Divide and Conquer - Paper Management Part I

Written by Karen Jessee. Posted in Organizing.

Every personal organizer who has ever answered the plea for help in paper management has seen the following organizing “systems”: the floor, the kitchen counter, the desk top, the entry table, the dining room table, the coffee table,  the family room, the laundry room, the laundry baskets, the wicker baskets, the tote bags, the paper bags, the plastic bags, the shoe boxes, the cardboard boxes, the plastic bins, and my personal favorite, the dog kennel. When we’ve been shown actual filing cabinets, they are either empty or filled with buldging, toppling files labeled “miscellaneous” and “stuff”, which is right up there with naming all your children, “Hey You”.  Anyone can answer that call including the neighbors next door whom you weren’t really seeking.

Ready to take on those papers? Think FAST: File, Act, Shred and Toss (recycle if you can).   You may need large plastic bins with lids, a notebook, a shredder, a cardboard box or garbage bag, and some nice photo boxes or keepsake boxes. Put the papers you are keeping that will need Filing into the bins. In your notebook, write down subject headings ( insurance, health, pets, auto) as you go through the stacks. ( A personal organizer would do this for you and come back with the filing system ready to install).  If you’re finding bills, correspondence or credit cards they go into an Act bin.  Shred gets the shredder (to be tackled later) and Toss gets the bag. If you’re finding cards, letters, business cards, addresses and photos to keep, they each get their own memory or photo boxes. Organize those later, but for now, give them an attractive home.  Remember, all you have done so far is sort; you haven’t filed anything yet. You may be wailing, “It doesn’t look like I’ve done a thing!”  But you have.  Those piles didn’t get there overnight; they’re not leaving overnight.

When you organize any space, you have to invite the “Ility Brothers”:

Visibility, Accessibility, and Versatility.

 You want to see what you have, reach for what you want, and have space for something new.  Hangingfile systems allow for more versatility;neatly tabbing and specifically namingthe files from the list in your notebook create the visibility; organizingyourfilesalphabeticallyorcategorically will give you the accessibility.

What filing system will work for you?   Do you need your papers out in front of you, in a drawer, or a little of both?   If you want papers in a filing cabinet, invest in a good one.If papers want to live right in front of you, then try portable systems for hanging files that could easily live on a desk or counter top.  If you pile papers, then there are desk top shelving units and cubicles with labeling areas so you can name the piles.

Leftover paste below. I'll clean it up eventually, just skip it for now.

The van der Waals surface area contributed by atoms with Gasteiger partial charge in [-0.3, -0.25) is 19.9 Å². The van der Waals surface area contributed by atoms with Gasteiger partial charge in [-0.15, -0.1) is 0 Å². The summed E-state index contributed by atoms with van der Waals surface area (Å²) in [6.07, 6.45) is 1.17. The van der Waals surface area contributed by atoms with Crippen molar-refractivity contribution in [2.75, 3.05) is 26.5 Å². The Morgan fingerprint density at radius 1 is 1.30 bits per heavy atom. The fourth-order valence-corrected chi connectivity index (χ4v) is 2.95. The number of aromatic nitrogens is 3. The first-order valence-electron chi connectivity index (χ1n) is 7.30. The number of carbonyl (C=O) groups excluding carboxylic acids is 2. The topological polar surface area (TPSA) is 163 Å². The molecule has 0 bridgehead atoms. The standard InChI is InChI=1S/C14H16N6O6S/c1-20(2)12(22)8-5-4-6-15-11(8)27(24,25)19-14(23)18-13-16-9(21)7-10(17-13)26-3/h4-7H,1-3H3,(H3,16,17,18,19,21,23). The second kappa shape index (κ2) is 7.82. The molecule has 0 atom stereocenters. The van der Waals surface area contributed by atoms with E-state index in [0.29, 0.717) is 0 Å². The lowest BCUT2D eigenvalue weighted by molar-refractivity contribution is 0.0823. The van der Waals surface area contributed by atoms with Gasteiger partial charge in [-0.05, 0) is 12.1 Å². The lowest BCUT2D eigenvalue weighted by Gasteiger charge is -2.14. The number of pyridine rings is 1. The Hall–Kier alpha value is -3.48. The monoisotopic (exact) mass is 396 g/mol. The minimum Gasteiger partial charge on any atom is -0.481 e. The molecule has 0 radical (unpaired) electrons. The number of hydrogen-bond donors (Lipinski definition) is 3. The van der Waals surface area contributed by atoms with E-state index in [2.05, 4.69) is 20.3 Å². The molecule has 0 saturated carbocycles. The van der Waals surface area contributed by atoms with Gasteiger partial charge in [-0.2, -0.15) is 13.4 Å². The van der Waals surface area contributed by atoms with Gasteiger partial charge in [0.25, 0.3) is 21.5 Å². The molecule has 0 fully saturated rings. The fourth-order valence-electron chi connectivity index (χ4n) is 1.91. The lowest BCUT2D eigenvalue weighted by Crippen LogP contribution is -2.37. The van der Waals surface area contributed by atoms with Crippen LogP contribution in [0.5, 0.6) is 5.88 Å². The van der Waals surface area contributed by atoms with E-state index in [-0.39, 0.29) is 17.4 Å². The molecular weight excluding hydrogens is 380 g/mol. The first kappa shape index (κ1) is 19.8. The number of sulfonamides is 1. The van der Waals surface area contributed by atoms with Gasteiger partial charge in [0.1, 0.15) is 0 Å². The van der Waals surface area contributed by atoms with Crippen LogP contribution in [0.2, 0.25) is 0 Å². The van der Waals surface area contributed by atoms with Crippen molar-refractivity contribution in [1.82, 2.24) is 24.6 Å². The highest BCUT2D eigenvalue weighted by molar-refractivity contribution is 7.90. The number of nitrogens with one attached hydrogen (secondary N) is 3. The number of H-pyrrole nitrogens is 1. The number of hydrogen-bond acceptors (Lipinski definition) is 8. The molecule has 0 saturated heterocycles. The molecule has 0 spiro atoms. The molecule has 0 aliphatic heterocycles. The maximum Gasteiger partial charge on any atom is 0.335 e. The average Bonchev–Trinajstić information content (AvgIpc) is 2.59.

Those “miscellaneous” papers often pertain to  upcoming activities  you want to keep available for some time later.  How about a  table top file with the months of the year?  Clients who had their children’s school activity papers everywhere or have missed events because they couldn’t find the papers or tickets have found twelve folders labeled January through December to be a good solution.  Since you’re dividing and conquering, file those papers that need some action into a specific month to act on them. If you still need motivation to act on papers that demand immediate attention or that need a holding place, a red folder labeled “Action”, “Check Into This”,  or “Do or Die” might help.  Itemizing your taxes and want a reliable place for all those receipts?  A  hanging file on your desktop labeled “Taxes” is helpful for quick pitching and easy finding.  You can further divide and conquer tax receipts with manila folders labeled for specific categories (mileage, expenses, donations, etc.)

Let me end by sharing a secret:  there’s a major slight of hand going on in the staging and makeover businesses on television.  While you’re looking at the new couch and carpeting, the papers that were scattered everywhere are in bins in the basement or in the rented storage unit. Organizing papers is time consuming, and the results are not nearly as thrilling on camera as a new red dining room with chintz drapes. 

No pile of paper will move and every pile of paper will become a mountain unless you actually do the filing.  But with a system that is visible, accessible, and versatile, you can continue to give those papers their own home so you can enjoy the rest of yours.





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